Alia Farid (b. 1985) lives and works in Kuwait and Puerto Rico, countries she is both from and whose complex colonial histories she reveals through drawings, objects, spatial installations and film. She has a Bachelor of Fine Arts from la Escuela de Arts Plasticas de Puerto Rico (San Juan), a Master of Science in Visual Studies from the Visual Arts Program at MIT (Cambridge, MA), and a Master of Arts in Museum Studies and Critical Theory from the Programa d’Estudis Independents at MACBA (Barcelona).
I began making work between art, architecture, and urban anthropology. Today I’m still interested in these areas, but with a more focused point on telling how informal networks are forced to make up for lack of formal structure as one of the things I value most is the subversive quality of work that goes unnoticed… often self-initiated work.
One of Farid’s most ambitious projects to date has been curating Acquiring Modernity, Kuwait’s participation at the 14th International Architecture Exhibition of la Biennale di Venezia. During this time she led a collective investigation that analyzed the arrival of modernity in Kuwait and concurrent effects on cultural productivity during this accelerated period of urban transformation propelled by the discovery of oil. Exceeding the limits and duration of the pavilion, she set up a yearlong “temporary school” that drew people in from different disciplines to discuss correlations between perception and the shaping of environments.
For her first solo exhibition in Paris, Farid interprets a selection of documentation images found in the storage basement of the never-completed Kuwait National Museum. The disparate images, a mixture of ancient and recent artifacts, demonstrate a society’s struggle to articulate it’s own history: pearl sieves, the severed head of a clay figurine, wooden sandals, broken glass, potsherds, garments, a camel head trapping, the capital of a column and walls from a nearby excavated fort are among the items documented. In some of the images, neither site nor object is apparent. In others, a black and white rod set alongside unearthed matter provides viewers with a sense of scale. Not far from the images, piles of plastic bags filled with fragments from previous civilizations lie in wait, unearthed and yet unexposed. Stranded between archaeological site and museum, like spirits caught between worlds, the images and objects residing in the basement of the Kuwait National Museum are less a record of the Nation’s aspirations than evidence of its unreconciled values. What is the meaning of display in an aniconic society? Seemingly disjointed, the objects in this exhibition assemble a precarious universe that oscillates between record and invention, self-portrait and state narrative.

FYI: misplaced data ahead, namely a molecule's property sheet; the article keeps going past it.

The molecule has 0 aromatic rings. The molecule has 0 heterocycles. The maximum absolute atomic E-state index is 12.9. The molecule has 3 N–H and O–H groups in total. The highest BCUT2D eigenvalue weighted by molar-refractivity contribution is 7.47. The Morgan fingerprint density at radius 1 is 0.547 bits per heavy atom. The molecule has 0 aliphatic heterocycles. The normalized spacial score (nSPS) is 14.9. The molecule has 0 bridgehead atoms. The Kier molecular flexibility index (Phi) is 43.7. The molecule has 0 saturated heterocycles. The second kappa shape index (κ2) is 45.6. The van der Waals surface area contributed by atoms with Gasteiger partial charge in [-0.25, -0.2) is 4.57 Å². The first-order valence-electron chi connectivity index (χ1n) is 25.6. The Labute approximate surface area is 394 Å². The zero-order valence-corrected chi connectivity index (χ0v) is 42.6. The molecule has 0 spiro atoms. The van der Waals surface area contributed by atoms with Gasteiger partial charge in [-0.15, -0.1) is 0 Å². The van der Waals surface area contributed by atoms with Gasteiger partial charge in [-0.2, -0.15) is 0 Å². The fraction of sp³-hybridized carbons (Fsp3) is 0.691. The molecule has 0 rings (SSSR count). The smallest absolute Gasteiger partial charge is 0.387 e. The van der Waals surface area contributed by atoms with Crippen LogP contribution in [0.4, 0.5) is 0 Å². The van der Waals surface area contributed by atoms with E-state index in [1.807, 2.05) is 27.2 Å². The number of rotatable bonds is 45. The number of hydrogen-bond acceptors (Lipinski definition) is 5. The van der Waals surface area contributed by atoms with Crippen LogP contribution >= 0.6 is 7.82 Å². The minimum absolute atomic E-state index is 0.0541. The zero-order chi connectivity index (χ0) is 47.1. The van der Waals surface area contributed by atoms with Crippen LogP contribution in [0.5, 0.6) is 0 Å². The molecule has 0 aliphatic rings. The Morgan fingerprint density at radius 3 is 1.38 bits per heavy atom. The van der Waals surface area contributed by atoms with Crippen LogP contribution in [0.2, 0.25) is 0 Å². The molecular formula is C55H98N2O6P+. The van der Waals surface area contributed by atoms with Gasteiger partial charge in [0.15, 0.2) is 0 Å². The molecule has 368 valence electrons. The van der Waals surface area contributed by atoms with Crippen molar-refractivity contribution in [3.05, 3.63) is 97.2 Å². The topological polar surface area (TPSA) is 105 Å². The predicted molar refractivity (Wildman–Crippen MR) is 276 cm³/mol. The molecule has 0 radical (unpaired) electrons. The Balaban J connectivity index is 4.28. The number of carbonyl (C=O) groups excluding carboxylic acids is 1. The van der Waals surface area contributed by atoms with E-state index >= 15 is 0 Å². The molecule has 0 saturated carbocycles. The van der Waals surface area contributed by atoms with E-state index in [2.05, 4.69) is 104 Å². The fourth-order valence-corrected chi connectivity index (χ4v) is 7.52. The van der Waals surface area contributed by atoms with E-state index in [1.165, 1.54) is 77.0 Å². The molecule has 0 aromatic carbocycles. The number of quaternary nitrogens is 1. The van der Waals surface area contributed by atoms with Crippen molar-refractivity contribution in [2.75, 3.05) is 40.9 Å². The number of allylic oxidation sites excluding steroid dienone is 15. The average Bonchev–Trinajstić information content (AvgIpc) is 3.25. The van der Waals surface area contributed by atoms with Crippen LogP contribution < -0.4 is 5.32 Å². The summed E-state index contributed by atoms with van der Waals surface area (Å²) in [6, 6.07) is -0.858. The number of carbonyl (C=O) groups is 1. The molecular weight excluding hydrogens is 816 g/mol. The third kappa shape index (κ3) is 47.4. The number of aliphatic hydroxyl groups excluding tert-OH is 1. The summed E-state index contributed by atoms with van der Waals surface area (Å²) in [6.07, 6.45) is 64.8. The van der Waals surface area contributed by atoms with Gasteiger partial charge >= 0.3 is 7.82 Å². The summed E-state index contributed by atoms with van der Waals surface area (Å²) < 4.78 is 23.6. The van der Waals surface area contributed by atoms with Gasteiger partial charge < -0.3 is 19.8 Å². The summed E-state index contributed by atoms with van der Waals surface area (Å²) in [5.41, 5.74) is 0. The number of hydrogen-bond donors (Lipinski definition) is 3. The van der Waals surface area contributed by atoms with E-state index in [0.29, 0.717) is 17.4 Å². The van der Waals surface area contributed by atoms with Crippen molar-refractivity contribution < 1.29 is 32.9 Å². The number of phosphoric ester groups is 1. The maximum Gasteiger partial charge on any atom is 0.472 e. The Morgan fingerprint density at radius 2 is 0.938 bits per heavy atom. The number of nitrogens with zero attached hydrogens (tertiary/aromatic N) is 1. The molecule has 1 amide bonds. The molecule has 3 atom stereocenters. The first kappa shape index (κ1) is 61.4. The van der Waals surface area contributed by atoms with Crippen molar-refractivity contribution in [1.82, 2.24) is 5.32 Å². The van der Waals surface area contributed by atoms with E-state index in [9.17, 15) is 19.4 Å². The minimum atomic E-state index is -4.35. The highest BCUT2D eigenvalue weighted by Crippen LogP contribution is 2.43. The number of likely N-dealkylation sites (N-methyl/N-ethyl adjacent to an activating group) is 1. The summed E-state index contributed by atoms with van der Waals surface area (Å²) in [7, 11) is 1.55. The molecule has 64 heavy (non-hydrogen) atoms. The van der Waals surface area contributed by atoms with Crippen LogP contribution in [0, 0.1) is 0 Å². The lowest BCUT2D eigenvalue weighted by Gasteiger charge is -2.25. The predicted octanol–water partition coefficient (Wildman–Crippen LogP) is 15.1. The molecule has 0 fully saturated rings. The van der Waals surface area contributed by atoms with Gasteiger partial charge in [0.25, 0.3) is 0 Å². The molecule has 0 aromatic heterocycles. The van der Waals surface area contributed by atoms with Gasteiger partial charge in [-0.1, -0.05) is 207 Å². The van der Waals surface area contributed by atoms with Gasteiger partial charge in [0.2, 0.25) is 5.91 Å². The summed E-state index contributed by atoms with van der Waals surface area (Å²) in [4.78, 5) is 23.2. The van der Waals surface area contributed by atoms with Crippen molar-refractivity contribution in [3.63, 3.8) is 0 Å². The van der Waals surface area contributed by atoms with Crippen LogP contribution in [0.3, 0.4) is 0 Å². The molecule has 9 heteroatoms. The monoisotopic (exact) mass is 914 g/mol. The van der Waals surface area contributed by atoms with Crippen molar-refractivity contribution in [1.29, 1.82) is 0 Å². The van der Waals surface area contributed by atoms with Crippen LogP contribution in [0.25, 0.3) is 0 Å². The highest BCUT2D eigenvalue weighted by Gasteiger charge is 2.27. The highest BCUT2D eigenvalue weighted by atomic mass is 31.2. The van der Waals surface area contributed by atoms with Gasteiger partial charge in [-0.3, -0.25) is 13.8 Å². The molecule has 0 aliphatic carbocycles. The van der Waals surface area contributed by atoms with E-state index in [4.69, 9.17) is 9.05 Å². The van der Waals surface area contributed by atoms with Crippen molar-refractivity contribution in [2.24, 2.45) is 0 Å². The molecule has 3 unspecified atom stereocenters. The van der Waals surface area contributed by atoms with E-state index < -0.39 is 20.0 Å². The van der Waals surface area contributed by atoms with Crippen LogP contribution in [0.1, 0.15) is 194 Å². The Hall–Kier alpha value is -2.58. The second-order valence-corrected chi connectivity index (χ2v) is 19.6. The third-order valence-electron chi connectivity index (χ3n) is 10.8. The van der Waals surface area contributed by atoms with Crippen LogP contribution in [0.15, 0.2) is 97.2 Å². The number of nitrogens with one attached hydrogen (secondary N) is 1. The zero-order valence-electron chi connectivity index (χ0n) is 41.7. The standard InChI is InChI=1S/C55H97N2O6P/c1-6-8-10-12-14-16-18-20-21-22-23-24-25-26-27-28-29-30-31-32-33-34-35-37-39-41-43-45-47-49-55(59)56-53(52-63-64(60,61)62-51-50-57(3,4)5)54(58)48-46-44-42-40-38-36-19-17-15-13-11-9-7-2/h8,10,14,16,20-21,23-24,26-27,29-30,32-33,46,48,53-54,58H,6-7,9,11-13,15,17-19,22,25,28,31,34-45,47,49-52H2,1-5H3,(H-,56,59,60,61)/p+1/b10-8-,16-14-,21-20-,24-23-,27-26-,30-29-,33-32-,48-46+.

Between Dig + Display
Theatre of Operations
A Stage for Any Revolution
Acquiring Modernity (the 2014 Pavilion
of Kuwait at the Biennale di Venezia)
Water Tower / Drinking Fountain
Mezquitas de Puerto Rico
Mezquita Santo Domingo
How to get to Share3 il 7ub
Farid has completed residencies at Beta-Local (San Juan), Casa Árabe in conjunction with Delfina Foundation (Córdoba, Spain), Mathaf: Arab Museum of Modern Art (Doha), Davidoff Art Initiative (La Romana), The Serpentine Galleries (London), La Cité Internationale des Arts (Paris), and marra,tein (Beirut). Recent and upcoming shows include participation in the 32nd Bienal de São Paulo, the 20th Contemporary Art Festival Sesc_Videobrasil, the 12th Gwangju Biennale, and Sharjah Biennial 14. Recent and upcoming shows of her work have been presented at NC-arte (Bogotá), Galerie Imane Farès (Paris) and Sultan Gallery (Kuwait). She is also a recipient of the 2018 Art Jameel Commission (Dubai) and Arab Fund for Culture and Arts (AFAC) Visual Arts Production Grant.